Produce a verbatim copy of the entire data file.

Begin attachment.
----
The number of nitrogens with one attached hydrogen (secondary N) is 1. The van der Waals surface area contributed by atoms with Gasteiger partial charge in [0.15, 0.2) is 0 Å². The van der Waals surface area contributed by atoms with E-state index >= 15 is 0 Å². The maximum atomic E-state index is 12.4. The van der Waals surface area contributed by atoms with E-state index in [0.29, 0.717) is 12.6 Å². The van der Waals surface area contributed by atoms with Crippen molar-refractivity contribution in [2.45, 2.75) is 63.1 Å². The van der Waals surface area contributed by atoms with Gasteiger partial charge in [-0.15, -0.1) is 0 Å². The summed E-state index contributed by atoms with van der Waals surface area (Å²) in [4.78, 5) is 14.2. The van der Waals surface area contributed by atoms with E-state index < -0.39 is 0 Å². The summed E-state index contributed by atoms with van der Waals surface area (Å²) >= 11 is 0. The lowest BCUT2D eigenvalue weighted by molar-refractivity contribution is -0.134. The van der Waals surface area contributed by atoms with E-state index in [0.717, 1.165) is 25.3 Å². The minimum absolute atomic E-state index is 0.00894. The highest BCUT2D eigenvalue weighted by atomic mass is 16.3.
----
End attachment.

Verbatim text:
The number of nitrogens with one attached hydrogen (secondary N) is 1. The van der Waals surface area contributed by atoms with Gasteiger partial charge in [0.15, 0.2) is 0 Å². The van der Waals surface area contributed by atoms with E-state index >= 15 is 0 Å². The maximum atomic E-state index is 12.4. The van der Waals surface area contributed by atoms with E-state index in [0.29, 0.717) is 12.6 Å². The van der Waals surface area contributed by atoms with Crippen molar-refractivity contribution in [2.45, 2.75) is 63.1 Å². The van der Waals surface area contributed by atoms with Gasteiger partial charge in [-0.15, -0.1) is 0 Å². The summed E-state index contributed by atoms with van der Waals surface area (Å²) in [4.78, 5) is 14.2. The van der Waals surface area contributed by atoms with E-state index < -0.39 is 0 Å². The summed E-state index contributed by atoms with van der Waals surface area (Å²) >= 11 is 0. The lowest BCUT2D eigenvalue weighted by molar-refractivity contribution is -0.134. The van der Waals surface area contributed by atoms with E-state index in [0.717, 1.165) is 25.3 Å². The minimum absolute atomic E-state index is 0.00894. The highest BCUT2D eigenvalue weighted by atomic mass is 16.3.